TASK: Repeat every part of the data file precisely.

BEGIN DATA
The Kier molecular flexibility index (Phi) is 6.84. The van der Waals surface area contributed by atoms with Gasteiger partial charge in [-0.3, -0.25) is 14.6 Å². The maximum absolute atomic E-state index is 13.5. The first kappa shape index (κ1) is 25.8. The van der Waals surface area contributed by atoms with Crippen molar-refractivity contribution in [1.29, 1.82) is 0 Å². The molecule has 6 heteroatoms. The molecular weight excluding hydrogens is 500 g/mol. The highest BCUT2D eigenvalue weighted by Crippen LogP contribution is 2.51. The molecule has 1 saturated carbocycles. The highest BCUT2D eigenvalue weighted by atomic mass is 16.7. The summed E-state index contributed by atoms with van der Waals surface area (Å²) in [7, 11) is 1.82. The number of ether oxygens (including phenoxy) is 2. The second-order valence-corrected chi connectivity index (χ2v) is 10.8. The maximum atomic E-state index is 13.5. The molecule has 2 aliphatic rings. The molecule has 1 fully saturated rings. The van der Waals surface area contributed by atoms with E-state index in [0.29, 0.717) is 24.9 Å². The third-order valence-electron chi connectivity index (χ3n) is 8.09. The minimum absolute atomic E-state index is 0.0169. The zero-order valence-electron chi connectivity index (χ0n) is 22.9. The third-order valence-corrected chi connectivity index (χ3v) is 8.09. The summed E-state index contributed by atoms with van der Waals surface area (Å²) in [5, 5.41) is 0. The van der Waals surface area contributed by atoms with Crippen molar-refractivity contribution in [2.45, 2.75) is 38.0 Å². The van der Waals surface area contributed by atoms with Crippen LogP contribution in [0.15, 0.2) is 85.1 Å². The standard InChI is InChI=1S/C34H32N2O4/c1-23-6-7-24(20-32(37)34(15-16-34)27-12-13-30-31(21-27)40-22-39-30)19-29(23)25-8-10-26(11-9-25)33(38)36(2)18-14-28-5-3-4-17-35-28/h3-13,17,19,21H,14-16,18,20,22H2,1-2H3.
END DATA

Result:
The Kier molecular flexibility index (Phi) is 6.84. The van der Waals surface area contributed by atoms with Gasteiger partial charge in [-0.3, -0.25) is 14.6 Å². The maximum absolute atomic E-state index is 13.5. The first kappa shape index (κ1) is 25.8. The van der Waals surface area contributed by atoms with Crippen molar-refractivity contribution in [1.29, 1.82) is 0 Å². The molecule has 6 heteroatoms. The molecular weight excluding hydrogens is 500 g/mol. The highest BCUT2D eigenvalue weighted by Crippen LogP contribution is 2.51. The molecule has 1 saturated carbocycles. The highest BCUT2D eigenvalue weighted by atomic mass is 16.7. The summed E-state index contributed by atoms with van der Waals surface area (Å²) in [7, 11) is 1.82. The number of ether oxygens (including phenoxy) is 2. The second-order valence-corrected chi connectivity index (χ2v) is 10.8. The maximum atomic E-state index is 13.5. The molecule has 2 aliphatic rings. The molecule has 1 fully saturated rings. The van der Waals surface area contributed by atoms with E-state index in [0.29, 0.717) is 24.9 Å². The third-order valence-electron chi connectivity index (χ3n) is 8.09. The minimum absolute atomic E-state index is 0.0169. The zero-order valence-electron chi connectivity index (χ0n) is 22.9. The third-order valence-corrected chi connectivity index (χ3v) is 8.09. The summed E-state index contributed by atoms with van der Waals surface area (Å²) in [5, 5.41) is 0. The van der Waals surface area contributed by atoms with Crippen molar-refractivity contribution in [2.45, 2.75) is 38.0 Å². The van der Waals surface area contributed by atoms with Crippen LogP contribution in [0.15, 0.2) is 85.1 Å². The standard InChI is InChI=1S/C34H32N2O4/c1-23-6-7-24(20-32(37)34(15-16-34)27-12-13-30-31(21-27)40-22-39-30)19-29(23)25-8-10-26(11-9-25)33(38)36(2)18-14-28-5-3-4-17-35-28/h3-13,17,19,21H,14-16,18,20,22H2,1-2H3.